A multihomed computer is one that has multiple network interfaces. For
computers using TCP/IP, these interfaces can be separate network interface
cards (NICs) or multiple IP addresses on one NIC. This article discusses
the recommended method of configuring the default gateway on multihomed
In the TCP/IP properties of each of the products listed above, you have the
option to configure a default gateway for each NIC or multiple default
gateways for the same NIC. Every NIC that has a default gateway adds a
0.0.0.0 route (default route) to the routing table.
In either case, the TCP/IP routing table will have multiple default routes
listed (to view the routing table, type "ROUTE PRINT" from the command
prompt). The route most likely to be used is the default gateway for the
primary NIC that is bound to TCP/IP, but this is not always the case. If
the Transmission Control Protocol (TCP) session on the active default
gateway times out, TCP can switch to the next default gateway. This can
present a problem depending on your network configuration.
It is not recommended to have multiple adapters configured on the same
network (it may even create more overhead). For more information on TCP/IP
behavior when multiple adapters are configured on the same network, please
see the following article in the Microsoft Knowledge Base:
Expected Behavior of Multiple Adapters on Same Network
If both NICs are on the same contiguous network, this should not be a
problem as long as the default gateways are valid. However, if the NICs are
configured on disjoint networks, or networks that are physically separated
and cannot communicate with each other, you will not be able to communicate
with the destination host reliably.
A common use of multiple default gateways is to configure a backup gateway
in the event of a failure of the primary gateway (router). This backup
gateway is used by dead gateway detection, and is only triggered with TCP
or connection-oriented traffic. Utilities like PING cannot force the
default gateway to switch, because these utilities use User Datagram
Protocol (UDP) and Internet Control Message Protocol (ICMP).
For additional information, please see the following articles in the
Microsoft Knowledge Base:
Dead Gateway Detection in TCP/IP for Windows NT
TCP/IP Dead Gateway Detection Algorithm Updated for Windows NT
Only one default gateway should be configured on any multihomed computer.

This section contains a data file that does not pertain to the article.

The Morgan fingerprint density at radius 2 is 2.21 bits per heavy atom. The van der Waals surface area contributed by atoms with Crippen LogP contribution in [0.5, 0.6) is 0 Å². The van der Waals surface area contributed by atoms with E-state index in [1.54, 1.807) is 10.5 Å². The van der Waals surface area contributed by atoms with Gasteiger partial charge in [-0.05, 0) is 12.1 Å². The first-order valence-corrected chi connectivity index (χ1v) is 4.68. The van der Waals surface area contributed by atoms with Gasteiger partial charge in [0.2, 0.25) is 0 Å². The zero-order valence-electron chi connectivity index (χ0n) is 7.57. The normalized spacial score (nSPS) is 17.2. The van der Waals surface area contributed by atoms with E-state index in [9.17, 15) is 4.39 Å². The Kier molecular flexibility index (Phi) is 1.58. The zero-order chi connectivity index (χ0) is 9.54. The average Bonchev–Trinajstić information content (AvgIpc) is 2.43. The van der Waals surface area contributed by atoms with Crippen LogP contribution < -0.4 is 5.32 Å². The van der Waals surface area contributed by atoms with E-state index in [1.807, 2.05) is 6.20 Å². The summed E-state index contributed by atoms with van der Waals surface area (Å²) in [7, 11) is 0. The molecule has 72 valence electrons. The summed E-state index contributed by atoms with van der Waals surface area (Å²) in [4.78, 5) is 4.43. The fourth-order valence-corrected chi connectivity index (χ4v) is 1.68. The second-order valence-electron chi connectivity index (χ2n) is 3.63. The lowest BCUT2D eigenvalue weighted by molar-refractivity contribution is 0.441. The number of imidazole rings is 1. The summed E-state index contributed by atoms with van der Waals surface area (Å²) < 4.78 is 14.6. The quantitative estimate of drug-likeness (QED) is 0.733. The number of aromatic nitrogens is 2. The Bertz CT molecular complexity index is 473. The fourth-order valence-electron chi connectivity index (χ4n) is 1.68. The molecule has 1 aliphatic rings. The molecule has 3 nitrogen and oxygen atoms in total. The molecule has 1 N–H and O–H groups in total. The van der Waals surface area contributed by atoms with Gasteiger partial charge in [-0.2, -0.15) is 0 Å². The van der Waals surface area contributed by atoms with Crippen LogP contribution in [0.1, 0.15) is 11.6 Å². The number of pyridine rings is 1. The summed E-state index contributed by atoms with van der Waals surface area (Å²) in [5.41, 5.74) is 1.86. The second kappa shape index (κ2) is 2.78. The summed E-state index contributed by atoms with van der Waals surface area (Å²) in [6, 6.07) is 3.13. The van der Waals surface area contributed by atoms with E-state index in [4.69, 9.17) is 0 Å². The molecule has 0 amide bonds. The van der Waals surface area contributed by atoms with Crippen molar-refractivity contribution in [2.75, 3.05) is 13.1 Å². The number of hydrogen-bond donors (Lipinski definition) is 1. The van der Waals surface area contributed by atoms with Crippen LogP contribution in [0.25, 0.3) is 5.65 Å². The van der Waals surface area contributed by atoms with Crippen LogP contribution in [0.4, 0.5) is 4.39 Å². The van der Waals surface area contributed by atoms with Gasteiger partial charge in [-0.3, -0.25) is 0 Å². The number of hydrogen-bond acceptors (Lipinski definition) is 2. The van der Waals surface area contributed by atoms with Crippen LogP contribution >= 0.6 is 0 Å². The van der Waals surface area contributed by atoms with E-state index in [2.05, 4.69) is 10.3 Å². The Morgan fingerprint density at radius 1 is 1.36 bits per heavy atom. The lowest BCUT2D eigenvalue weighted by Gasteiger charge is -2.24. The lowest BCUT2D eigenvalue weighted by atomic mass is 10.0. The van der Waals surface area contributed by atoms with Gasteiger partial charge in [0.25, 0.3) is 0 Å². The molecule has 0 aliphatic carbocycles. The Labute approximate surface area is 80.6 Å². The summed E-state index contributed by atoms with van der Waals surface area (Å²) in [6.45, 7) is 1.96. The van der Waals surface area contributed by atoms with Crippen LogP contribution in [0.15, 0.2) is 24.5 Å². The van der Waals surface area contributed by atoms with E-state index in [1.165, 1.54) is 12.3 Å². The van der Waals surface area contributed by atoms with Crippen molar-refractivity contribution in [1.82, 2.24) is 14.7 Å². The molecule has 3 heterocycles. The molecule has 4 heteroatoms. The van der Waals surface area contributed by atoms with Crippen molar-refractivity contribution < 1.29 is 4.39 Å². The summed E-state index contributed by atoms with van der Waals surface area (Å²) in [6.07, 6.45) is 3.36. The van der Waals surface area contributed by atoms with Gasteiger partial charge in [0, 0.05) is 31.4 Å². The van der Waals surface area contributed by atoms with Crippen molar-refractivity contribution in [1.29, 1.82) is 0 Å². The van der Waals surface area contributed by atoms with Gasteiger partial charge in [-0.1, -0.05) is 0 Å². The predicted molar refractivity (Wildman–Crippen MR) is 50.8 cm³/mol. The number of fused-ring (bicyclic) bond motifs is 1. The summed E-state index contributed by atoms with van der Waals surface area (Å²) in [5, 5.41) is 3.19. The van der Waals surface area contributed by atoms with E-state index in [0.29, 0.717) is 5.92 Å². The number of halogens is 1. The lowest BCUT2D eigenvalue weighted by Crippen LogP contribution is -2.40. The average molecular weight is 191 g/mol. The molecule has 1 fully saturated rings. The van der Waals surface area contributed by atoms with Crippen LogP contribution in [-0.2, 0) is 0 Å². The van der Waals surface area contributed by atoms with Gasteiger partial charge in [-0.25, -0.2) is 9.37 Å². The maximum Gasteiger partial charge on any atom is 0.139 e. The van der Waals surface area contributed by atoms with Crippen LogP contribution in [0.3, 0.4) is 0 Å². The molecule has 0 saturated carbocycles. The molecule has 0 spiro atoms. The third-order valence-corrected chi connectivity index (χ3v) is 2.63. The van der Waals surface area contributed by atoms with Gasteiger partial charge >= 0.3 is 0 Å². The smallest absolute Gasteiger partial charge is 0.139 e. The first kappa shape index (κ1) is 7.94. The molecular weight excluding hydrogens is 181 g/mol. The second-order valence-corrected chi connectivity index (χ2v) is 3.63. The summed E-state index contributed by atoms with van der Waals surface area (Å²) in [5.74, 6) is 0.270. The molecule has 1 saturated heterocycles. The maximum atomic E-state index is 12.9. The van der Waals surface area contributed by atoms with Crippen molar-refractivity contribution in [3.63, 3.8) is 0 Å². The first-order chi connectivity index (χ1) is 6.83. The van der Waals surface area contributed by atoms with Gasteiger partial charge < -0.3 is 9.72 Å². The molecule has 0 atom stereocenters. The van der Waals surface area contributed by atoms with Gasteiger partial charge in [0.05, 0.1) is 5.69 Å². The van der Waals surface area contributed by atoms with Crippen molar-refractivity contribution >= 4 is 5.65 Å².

The default gateway is a global configuration for the server, not a setting
that must be set for each network adapter. The server is already aware of
all the networks it is directly connected to, and adds a route to each
network for which it has a TCP/IP address.
The default gateway is used only for traffic that needs to go to a network
for which the server has no route. There is only one default gateway active
for a computer at a time. You should generally configure the default
gateway on the most complex network, and leave the field blank on the other
adapter. However, if fault tolerance is desired, choose one of the
- If multiple routers are available on the same subnet, configure one (or
more) default gateways on the same network adapter. This allows you to
know which one is actually the primary. Leave all other adapters'
default gateway configuration blank.
- If the adapters on the multihomed computer are on disjoint networks
(subnets that are not connected by a router), configure one (or more)
default gateways on the same network adapter and use static routes for
the remote networks that are reached through the network adapter with no
- Use a Routing Information Protocol (RIP) listener by enabling silent RIP
and broadcasting available default routes with unique costs. The
preferred default gateway can be the one advertised with the lowest
cost. For more information, please see the following article in the
Microsoft Knowledge Base:
Registry Parameters for RIP for IP Version 1
- The simplest way to control the ordering of default gateways is to add
only a single default gateway through the TCP/IP properties in Control
Panel and add any additional gateways using the command line utility
Route.exe. By providing a unique cost for each gateway, the ordering of
the gateways can be easily determined.